USC’s biggest road game will be yet another challenge for this battle-tested Trojan team. With a lot of USC coverage leading up to the game, we linked up with our SB Nation brethren CougCenter to get an education on this Washington State Cougar football team.
1.) QB Luke Falk has been on a tear this season, but he had a rough game against Boise State, by far his worst game when he only threw for 193 yards zero touchdowns for one interception in triple overtime. What was your biggest takeaway from that game? Anything applicable to USC?
CougCenter(CC): I think this got lost in the shuffle a bit nationally, but Falk actually got benched in the third quarter of that game — a result of timid play that was neutering the offense. He came back in, played timid some more, fumbled the ball on a sack, and was benched the rest of the way. Falk’s biggest challenge is remaining decisive in the pocket; he often seems to let perfect be the enemy of good, sometimes needing guys to be wide open before throwing the ball their way.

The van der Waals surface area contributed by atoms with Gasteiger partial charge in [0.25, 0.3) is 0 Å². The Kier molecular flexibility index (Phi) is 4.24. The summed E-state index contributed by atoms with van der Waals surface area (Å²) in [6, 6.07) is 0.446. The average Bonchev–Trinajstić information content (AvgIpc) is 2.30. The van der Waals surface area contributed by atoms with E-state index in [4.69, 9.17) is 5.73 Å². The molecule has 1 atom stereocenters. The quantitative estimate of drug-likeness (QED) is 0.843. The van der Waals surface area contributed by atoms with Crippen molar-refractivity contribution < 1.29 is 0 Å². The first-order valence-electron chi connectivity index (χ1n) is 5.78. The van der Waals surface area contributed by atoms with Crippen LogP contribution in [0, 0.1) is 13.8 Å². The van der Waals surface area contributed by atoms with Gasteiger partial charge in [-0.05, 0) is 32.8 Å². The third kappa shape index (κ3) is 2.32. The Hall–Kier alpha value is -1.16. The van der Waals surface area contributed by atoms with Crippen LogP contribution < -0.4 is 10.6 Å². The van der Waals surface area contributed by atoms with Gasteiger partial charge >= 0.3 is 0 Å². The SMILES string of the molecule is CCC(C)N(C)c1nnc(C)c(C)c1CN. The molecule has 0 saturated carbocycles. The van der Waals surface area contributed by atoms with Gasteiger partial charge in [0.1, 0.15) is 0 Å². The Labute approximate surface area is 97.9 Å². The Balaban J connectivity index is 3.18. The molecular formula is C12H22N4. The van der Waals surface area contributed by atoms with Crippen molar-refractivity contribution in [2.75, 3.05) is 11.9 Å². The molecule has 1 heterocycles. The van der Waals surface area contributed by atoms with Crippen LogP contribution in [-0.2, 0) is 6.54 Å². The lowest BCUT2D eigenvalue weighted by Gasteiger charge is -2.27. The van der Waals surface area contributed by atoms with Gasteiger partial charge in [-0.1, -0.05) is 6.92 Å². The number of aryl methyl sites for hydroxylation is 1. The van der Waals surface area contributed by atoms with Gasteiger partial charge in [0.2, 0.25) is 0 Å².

Thus, any opponent who can cause him to slow down and hold the ball is going to have the most success against him. That’s generally been achieved in one of two ways: Flooding the patterns with lots of defenders (sometimes rushing only three and dropping eight) and/or disrupting routes by physically bullying the receivers at the line of scrimmage.
And this is what’s applicable to USC: The Trojans have the kind of talent on defense to do the latter in the manner that UCLA, Colorado, Washington and Minnesota did last season. Those were Falk’s four worst games, which gives me pause as I approach this one. WSU does have more physical talent at receiver than it did last year, but it’s generally young talent; of the six guys who will see the most snaps, two are juniors (who have a lot of experience), two are sophomores and two are freshmen. I’m very curious to see how they perform.
Regardless, USC’s goal should be to cause as many moments of indecision as possible, because that’s the best way to get him to just hold the ball. He’s incredibly risk averse, which is why I wouldn’t expect USC’s ball hawking to come into play; but if the Trojans can muck it up enough in the secondary, the pass rush will eventually get home against an offensive line that doesn’t whiff very often.